Affordable Housing Online is monitoring the federal government's response to the coronavirus disease (COVID-19) outbreak. As of March 13, 2020, Public Housing Agencies across the nation are closing their doors to the public. Most offices are still running and will communicate by phone, email, or mail. Some offices have drop boxes installed outside, so documents can still be hand-delivered. Visit the housing authority's website for the latest on its current operations, if one is available. If there is no information online, contact the housing authority directly. Due to a high volume of calls and modified office hours in most areas, expect a long wait time (days or weeks) for a response. To find your local PHA's contact info, browse by state here.
An extensive list of coronavirus resources for low-income households can be found here.
Yes, Section 8 voucher holders may be able to temporarily relocate if living conditions become unsafe due to coronavirus. However, you may still be responsible for your portion of the monthly rent for your home unless there is a suspension on rent payments in your area.
Contact your caseworker and tell them the situation and request approval to leave the apartment on a temporary basis. It is very important to ask what the procedure is, get their decision in writing, and keep in contact with your apartment manager and your caseworker during the time you are absent.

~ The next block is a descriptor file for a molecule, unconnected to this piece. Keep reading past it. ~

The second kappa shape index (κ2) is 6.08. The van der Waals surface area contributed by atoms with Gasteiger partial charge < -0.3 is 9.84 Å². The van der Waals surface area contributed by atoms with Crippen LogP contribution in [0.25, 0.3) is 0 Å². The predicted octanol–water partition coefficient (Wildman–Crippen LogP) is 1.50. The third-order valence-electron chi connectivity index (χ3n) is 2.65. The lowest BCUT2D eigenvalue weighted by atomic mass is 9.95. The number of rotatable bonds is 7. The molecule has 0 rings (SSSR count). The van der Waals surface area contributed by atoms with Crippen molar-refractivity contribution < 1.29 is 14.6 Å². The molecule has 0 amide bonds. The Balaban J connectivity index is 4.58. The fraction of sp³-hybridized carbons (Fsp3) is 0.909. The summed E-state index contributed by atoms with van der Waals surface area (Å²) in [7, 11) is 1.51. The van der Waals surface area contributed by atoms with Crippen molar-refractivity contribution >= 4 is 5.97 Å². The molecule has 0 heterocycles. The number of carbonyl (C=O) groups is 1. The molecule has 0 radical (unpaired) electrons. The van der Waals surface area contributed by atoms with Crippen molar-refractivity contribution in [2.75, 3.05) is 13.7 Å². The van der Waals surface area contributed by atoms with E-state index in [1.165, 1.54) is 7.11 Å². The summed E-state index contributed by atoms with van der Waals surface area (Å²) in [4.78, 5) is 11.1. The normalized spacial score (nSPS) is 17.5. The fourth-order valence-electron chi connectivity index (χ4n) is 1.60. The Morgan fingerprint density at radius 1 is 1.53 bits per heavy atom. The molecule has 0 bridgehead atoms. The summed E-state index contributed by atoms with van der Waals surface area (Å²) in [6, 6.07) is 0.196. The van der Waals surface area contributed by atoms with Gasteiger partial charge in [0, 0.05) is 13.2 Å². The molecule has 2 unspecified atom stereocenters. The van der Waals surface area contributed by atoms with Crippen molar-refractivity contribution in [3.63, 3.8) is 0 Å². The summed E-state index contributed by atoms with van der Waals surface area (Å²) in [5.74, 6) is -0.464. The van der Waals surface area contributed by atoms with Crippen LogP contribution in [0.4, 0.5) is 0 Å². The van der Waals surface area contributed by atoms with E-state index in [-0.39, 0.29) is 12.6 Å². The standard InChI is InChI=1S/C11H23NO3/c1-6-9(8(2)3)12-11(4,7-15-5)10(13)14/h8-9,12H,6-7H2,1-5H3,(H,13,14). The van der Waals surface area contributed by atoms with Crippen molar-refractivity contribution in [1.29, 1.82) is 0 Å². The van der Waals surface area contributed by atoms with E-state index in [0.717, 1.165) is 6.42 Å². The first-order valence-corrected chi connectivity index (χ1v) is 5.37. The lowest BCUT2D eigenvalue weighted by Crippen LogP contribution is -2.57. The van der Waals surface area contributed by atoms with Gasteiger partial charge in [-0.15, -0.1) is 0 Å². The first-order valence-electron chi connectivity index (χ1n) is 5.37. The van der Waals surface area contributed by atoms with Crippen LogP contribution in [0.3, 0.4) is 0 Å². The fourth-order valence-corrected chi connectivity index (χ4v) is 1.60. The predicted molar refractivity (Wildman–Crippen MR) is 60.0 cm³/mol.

Be aware that Public Housing Agencies (PHAs) can request additional information from you to verify the need for relocation and PHAs are not required to grant these requests, in advance of a specific local health department directive.
PHAs can also request verification from a medical health professional or the state or local health department as part of reviewing special requests related to COVID-19.
PHAs can allow current resident families to use vacant units for temporary relocation if separation is recommended by the health department or a medical health professional.
Under Housing Choice Voucher rules, participants can be absent from the family, on a temporary basis for up to 180 executive days for many different reasons, including illness. But usually it is the participant with the illness that is leaving. In these times of social distancing, the caseworker may decide there is a good cause to permit you to leave on a temporary basis.
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